Stone Temple Pilots are one of those bands for whom, in hindsight, it’s easy to wonder how they did as well as they did, given the music scene at the time. 1992’s Core landed right smack in the middle of the grunge era, but STP’s sound from the get-go veered more towards hard rock – and fairly catchy hard rock at that. The band always wore its influences on its sleeve; from the Beatles to the Doors to the blues. They were a multi-faceted band, and one that can be even more appreciated when you dig deeper than the 15 Top Ten singles they released during their career. They may not have always been the most original band, but they were immensely talented musicians and performers. The following list is in chronological order and covers all five studio albums.
“Dead & Bloated” – Core
If ever there was a song to start off and set the tone for a debut album, this is it. Beginning with vocalist Scott Weiland singing “I am smelling like a rose that somebody gave me / Cause I’m dead and bloated,” the tune shoots into a heavy verse and soaring chorus. It’s an excellent audio personification of STP’s early days.
“Sin” – Core
Trapped between radio hits “Wicked Garden” and “Creep” is “Sin,” one of the most underrated STP tunes out there. It has the kind of intro that leaves you baffled as to where it’s headed, but soon enough it dives into a signature STP verse and an excellent low-end chorus. The acoustic interlude and subsequent explosive guitar solo is a treat that would pave the way for STP’s musical growth.
“Piece of Pie” – Core
Now here’s one rockin’ tune. Guitarists (and brothers) Robert and Dean DeLeo drive this monster home with every palm-muted chord, and Weiland’s expansive vocals compliment it to perfection.
“Meat Plow” – Purple
Talk about another killer opening track. The monstrous opening riff eventually molds with chorus’ slide guitar (a method STP would go on to use liberally) seamlessly. This is down-and-dirty STP.
“Lounge Fly” – Purple
As luck would have it, my favorite STP song of all time qualifies as a Deep Cut. The band really begins to experiment with some atmospherics here, and that, combined with a drum-driven chorus and slide guitar, makes for one memorable tune. The acoustic center section is simplistic and beautiful, and what it leads to is candy for the ears. Weiland repeatedly asking “I wanna fuck / I wanna fuck / but do you need me?” must have been the only thing that kept this off mainstream radio.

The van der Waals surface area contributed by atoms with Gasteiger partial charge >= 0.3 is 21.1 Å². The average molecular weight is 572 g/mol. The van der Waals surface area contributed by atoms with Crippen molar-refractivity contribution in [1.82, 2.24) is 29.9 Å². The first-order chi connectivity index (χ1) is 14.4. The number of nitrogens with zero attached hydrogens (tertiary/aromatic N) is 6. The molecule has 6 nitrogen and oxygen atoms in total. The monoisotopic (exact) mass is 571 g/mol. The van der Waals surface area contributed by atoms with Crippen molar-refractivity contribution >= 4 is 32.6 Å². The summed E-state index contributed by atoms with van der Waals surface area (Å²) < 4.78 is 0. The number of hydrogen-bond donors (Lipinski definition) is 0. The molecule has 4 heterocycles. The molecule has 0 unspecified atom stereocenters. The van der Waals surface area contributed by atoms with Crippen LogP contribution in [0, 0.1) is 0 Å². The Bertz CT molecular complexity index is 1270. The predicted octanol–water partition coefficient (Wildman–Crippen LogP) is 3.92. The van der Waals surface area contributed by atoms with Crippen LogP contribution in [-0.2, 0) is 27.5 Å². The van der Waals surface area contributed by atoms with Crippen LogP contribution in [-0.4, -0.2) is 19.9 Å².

“Still Remains” – Purple
Time to slow up the pace a little. “Still Remains” is a fairly standard, moderate rock tune at face value, but Weiland’s lyrics and vocals push this into memorable territory. There are some superb melodies on this track.
“And So I Know” – Tiny Music...Songs from the Vatican Gift Shop
STP gets even more experimental on this vibraphone and harpsichord-driven jam. This is a great chill song and would be perfect for a lounge setting. Weiland’s vocal performance, even among all the filters, is outstanding, and the jazz guitar ramblings set the mood beautifully.
“Ride the Cliché” – Tiny Music...Songs from the Vatican Gift Shop
That Beatles influence takes shape in this song’s chorus, as Weiland really touts his vocal range. Chugging guitars and big drums dominate the landscape, but this is a fine example of STP exploring a pop sensibility. This both hurt (lower sales) and helped (better reviews) the band as they continued to expand their sound.
“Tumble in the Rough” – Tiny Music...Songs from the Vatican Gift Shop
This tune sounds like it belongs on an iPod commercial, but serves as a throwback to punk rock of the 1970s. The dirty guitars dominate the track from top to bottom, but Weiland manages to make the chorus much catchier than it should have been.
“Church on Tuesday” – No. 4
STP recaptured the dark and heavy guitars that put them on the map with No. 4. The single “Down” made that clear from the outset, but “Church on Tuesday” stands as the most enjoyable jam on the record. The tone is much more fun (and once again Beatlesque) than the album as a whole, and another shining example of the band’s influences.
“I Got You” – No. 4
This acoustic-driven ballad is wonderfully understated and has an endearing innocence about it. Melodies are the order of the day, and it all comes together perfectly.
“Atlanta” – No. 4
Look no further for those Doors influences than “Atlanta,” a strikingly atmospheric and acoustic blend. Weiland takes almost a Johnny Cash-style vocal approach to the material and this is likely the most memorable closing track of any STP record.
“Wonderful” – Shangri-La Dee Da
It’s yet another quality mid-tempo STP ballad that somehow didn’t make it to radio in the band’s twilight. They went out with a whimper with Shangri-La Dee Da, but this is undoubtedly a standout track that gets no love. The slide guitar is once again quite enchanting.
“Coma” – Shangri-La Dee Da
Starting off more like a rap song than anything we’re accustomed to from STP, “Coma” is one of the band’s most bizarre yet strangely catchy motoring rock jams.